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GNOME Shell 2.29.1 Arrives w/ New Stuff

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  • phoronix
    started a topic GNOME Shell 2.29.1 Arrives w/ New Stuff

    GNOME Shell 2.29.1 Arrives w/ New Stuff

    Phoronix: GNOME Shell 2.29.1 Arrives w/ New Stuff

    We are just a few days away from the release of GNOME 2.30 and as such there is a slew of packages being checked in for this final release prior to GNOME 2.32, which will be known as GNOME 3.0 once it arrives in September. GTK+ 2.20 was checked in today along with other GNOME packages now deemed stable, while the GNOME Shell also had its first point release in the 2.29.x series...

    http://www.phoronix.com/vr.php?view=ODA5Mw

  • BlackStar
    replied
    Originally posted by Apopas View Post
    I didn't disagree.
    Never said you did.

    Some other people posting here, on the other hand...

    Leave a comment:


  • Apopas
    replied
    Originally posted by BlackStar View Post
    There's a rather big difference between "not customizable" and "less customizable than KDE".
    I didn't disagree.

    Leave a comment:


  • BlackStar
    replied
    Originally posted by Apopas View Post
    Gnome, unlike, windows or osx is very customizable. KDE is just a bit more.
    There's a rather big difference between "not customizable" and "less customizable than KDE".

    Leave a comment:


  • Apopas
    replied
    Gnome, unlike, windows or osx is very customizable. KDE is just a bit more.

    Leave a comment:


  • BlackStar
    replied
    The only people who try to argue that Gnome isn't customizable are KDE trolls. I wonder why that is.

    Leave a comment:


  • val-gaav
    replied
    Originally posted by BlackStar View Post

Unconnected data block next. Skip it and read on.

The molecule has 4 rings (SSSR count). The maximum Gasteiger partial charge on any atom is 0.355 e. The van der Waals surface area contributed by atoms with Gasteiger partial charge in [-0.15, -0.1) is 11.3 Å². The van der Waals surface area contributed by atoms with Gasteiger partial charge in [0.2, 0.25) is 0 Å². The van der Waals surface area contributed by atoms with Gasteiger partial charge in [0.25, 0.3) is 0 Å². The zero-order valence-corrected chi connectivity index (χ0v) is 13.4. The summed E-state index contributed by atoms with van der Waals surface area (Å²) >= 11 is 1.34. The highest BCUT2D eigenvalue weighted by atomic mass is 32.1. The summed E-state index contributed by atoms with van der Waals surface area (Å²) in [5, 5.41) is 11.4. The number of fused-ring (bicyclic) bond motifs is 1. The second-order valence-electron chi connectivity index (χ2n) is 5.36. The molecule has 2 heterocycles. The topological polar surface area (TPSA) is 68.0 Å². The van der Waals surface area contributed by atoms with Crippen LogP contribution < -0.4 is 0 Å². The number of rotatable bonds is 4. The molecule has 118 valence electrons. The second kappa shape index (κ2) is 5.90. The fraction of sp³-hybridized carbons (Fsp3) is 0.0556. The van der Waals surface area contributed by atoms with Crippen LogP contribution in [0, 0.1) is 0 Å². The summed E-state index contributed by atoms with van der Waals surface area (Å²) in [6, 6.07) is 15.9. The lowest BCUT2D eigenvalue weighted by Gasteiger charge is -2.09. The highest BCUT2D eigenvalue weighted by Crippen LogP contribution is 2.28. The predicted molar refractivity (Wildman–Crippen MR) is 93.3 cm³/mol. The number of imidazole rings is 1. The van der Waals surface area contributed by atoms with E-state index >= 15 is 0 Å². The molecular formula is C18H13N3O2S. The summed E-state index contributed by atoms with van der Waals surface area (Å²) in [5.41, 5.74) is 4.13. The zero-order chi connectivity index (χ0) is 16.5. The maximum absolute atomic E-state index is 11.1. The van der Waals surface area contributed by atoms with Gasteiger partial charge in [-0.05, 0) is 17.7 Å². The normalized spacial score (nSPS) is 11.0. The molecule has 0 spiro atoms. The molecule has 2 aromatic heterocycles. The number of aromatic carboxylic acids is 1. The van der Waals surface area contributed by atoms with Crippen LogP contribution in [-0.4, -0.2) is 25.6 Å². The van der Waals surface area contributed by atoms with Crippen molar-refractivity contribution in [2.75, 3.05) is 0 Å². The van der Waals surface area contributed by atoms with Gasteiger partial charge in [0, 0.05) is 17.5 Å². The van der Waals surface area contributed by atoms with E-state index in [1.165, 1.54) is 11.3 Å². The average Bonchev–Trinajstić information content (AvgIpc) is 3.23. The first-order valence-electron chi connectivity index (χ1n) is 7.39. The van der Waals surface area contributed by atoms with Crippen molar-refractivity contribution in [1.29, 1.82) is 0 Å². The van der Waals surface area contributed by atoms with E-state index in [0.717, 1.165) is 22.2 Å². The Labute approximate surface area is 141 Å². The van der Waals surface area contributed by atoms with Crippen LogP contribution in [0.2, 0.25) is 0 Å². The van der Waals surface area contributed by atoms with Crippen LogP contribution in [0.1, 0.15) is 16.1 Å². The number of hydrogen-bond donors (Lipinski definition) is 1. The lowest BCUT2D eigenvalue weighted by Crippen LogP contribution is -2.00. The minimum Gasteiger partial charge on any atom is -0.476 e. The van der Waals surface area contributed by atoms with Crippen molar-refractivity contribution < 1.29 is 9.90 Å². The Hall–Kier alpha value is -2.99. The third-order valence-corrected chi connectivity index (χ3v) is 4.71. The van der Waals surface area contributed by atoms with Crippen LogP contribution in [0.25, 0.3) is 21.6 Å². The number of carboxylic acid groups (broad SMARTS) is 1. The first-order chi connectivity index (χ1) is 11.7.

We support Gnome, because it provides the most sane, intuitive and consistent experience, as well as the best applications in the Linux world.
    Originally posted by BlackStar View Post
    Gnome is very customizable.

    ROTFL ... Seriously that was the best joke I've heard this week

    Leave a comment:


  • kraftman
    replied
    Originally posted by BlackStar View Post
    Once you pick something, you stick with it unless there is a *very* good reason to change. It doesn't matter that KDE became non-commercial at some point, because by that time it was too late: the choice was already made.

    Even if KDE is superior to Gnome nowadays (I disagree), the difference is not large enough to justify the change. Doubly so for commercial customers, who treat change as the devil.
    This is now clear and what can I realize RHEL doesn't aim at typical desktops, so like RahulSundaram said: "The big picture is that, the choice of desktop environment is irrelevant to many of what is really important to customers.". I was wondering why did they choose Gnome, but like I noticed before it's also clear now. It wouldn't be clear for me if they would aim at the same target as Ubuntu, but I believe they're not aiming there. I was also wondering why did Ubuntu choose Gnome, but it seem they're making an OS X clone and Gnome is probably more OS X like then KDE.

    Your complaints do sound somewhat trivial:

    - yes, you have to use gconf to edit button placement but you can also download one of the dozen tweak apps in existence. Interestingly, none of the users I support has asked me for a way to tweak the buttons (I guess Ubuntu 10.04 will change that).

    - no there's no GUI for screensaver preferences. Still, who in their right mind uses screensavers nowadays? That's a Win98 relic. (Or do you really enjoying having your laptop/desktop fans ramp up and power consumption jump by 200% when you are not using your computer? Doesn't really make sense.)

    - what icons can't you sort?
    Yes, they're trivial (my main objections are related to some applications, but it doesn't matter right now). Ok, I can agree with the first and the second and I didn't know there exist some tweaking apps. I was talking about the desktop icons. I don't remember if there's an option to sort them (I was using the newest, stable Fedora release one or two weeks ago).

    Leave a comment:


  • BlackStar
    replied
    Originally posted by kraftman View Post
    I wondered why did you choose Gnome and you chose it, because QT was proprietary. Then I wondered why didn't you make KDE default DE (which is evolving equally with commercial DEs, so it's probably more attractive for newcomers) when QT became free and like I assumed you probably didn't do this, because (unlike Ubuntu) you're not interested in the typical desktops. You've got different target.